Wednesday, April 24, 2024
45.0°F

CWU musician shines at National Trumpet Competition

by CONTRIBUTED REPORT/CWU/DAVID LEDER
| April 2, 2024 12:22 PM

ELLENSBURG — A Central Washington University music student etched her name in the history books last month when she won the undergraduate solo division at the National Trumpet Competition (NTC).

Corinne “Corie” Williamson outperformed other collegiate trumpet players from around the country at the March 8-11 event in Kingsville, Texas, walking away with $3,000 in prize money and the knowledge that she is among the most accomplished trumpeters in the United States.

“We were competing against the best of the best, so it’s hard to believe I came out on top,” said Williamson, who was joined in Texas by Professor John Harbaugh and four CWU classmates. “There were some pretty amazing music programs represented, and I was just grateful to be invited.”

Williamson selected the first movement of Concerto for Trumpet and Orchestra by William Lovelock for her NTC performance. She said the selection isn’t a common piece in her repertoire, but she put in hours of extra practice leading up to the competition.

“It’s a pretty obscure piece and it’s also pretty challenging,” said Williamson, a senior from Gresham, Ore., who will graduate this spring with a degree in instrumental and choral education. “I spent a lot of time preparing, and it paid off.”

Looking back on her four appearances on the NTC stage, Williamson said she was most proud of her semifinal performance.

“Musicians are always our own worst critics, so I would say none of my performances were flawless,” she said. “But in the semis, I felt like I was the most vulnerable and played with the most expression. I feel like I left everything on the stage.”

About 70 trumpeters competed in the undergraduate solo division, including fellow CWU students Gregory DeArmond and Dylan Thompson. The field was pared in half for the quarterfinals, while 12 remained for the semifinals, and three for the finals.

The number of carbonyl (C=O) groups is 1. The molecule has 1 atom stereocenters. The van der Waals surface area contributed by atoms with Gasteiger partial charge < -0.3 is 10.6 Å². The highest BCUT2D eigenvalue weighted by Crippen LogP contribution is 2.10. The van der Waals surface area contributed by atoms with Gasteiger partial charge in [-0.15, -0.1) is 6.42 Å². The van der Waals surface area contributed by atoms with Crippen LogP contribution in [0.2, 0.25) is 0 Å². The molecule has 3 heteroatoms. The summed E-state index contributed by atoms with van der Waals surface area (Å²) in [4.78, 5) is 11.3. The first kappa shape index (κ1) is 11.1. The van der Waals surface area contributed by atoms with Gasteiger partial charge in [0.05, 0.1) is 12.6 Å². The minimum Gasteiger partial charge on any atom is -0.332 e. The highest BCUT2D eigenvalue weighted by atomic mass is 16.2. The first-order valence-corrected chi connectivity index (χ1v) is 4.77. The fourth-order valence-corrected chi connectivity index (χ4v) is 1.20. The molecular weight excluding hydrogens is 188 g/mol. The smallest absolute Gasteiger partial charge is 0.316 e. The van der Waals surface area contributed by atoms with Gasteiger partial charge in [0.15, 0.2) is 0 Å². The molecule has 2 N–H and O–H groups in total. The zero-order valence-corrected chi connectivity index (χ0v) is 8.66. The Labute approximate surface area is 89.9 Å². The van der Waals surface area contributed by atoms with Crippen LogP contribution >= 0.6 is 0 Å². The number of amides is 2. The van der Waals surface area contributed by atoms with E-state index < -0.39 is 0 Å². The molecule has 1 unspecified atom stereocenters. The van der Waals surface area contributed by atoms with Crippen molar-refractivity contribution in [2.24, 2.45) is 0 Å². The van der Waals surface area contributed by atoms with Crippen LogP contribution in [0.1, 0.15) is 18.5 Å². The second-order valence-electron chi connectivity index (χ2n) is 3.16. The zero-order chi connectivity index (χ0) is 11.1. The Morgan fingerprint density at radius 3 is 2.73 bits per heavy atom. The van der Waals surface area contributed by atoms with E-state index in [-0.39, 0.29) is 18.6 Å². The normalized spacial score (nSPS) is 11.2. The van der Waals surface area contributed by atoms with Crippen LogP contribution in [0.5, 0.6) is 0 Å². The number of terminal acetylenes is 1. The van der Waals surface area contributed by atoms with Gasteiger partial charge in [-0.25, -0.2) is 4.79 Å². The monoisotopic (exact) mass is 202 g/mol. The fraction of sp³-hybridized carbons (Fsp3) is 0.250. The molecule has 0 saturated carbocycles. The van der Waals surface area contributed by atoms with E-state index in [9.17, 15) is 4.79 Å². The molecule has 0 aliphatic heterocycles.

The competitors weren’t able to observe one another’s performances, but Williamson knew she had to bring her best.

“I felt like I was a little more reserved in the finals because my nerves were so high,” she said. “But I was also really happy with that performance.”

In addition to being selected as soloists, Williamson, DeArmond, and Thompson also played alongside CWU peers Alessandro Squadrito Moore and Nate Kaplowitz in the ensemble division.

CWU sends a quintet to the NTC most years, but having three soloists chosen in the same year was a surprise, Williamson said, adding that she’s not aware of any other CWU musicians who have won the national competition.

“To my knowledge, having someone from CWU advance this far hasn’t happened in a long time,” she said.

Now that Williamson has had time to get used to the idea that she is a national champion, she’s beginning to look at student-teaching opportunities at elementary schools around the Northwest.

She also looks forward to giving campus tours in her role as a student employee in the Music Department.

“Telling people about my experience at CWU is my favorite part,” Williamson said. “I remember when I was in high school, I took a tour and fell in love with the campus. The students I met would talk about how much they loved it here, and now it’s my turn.”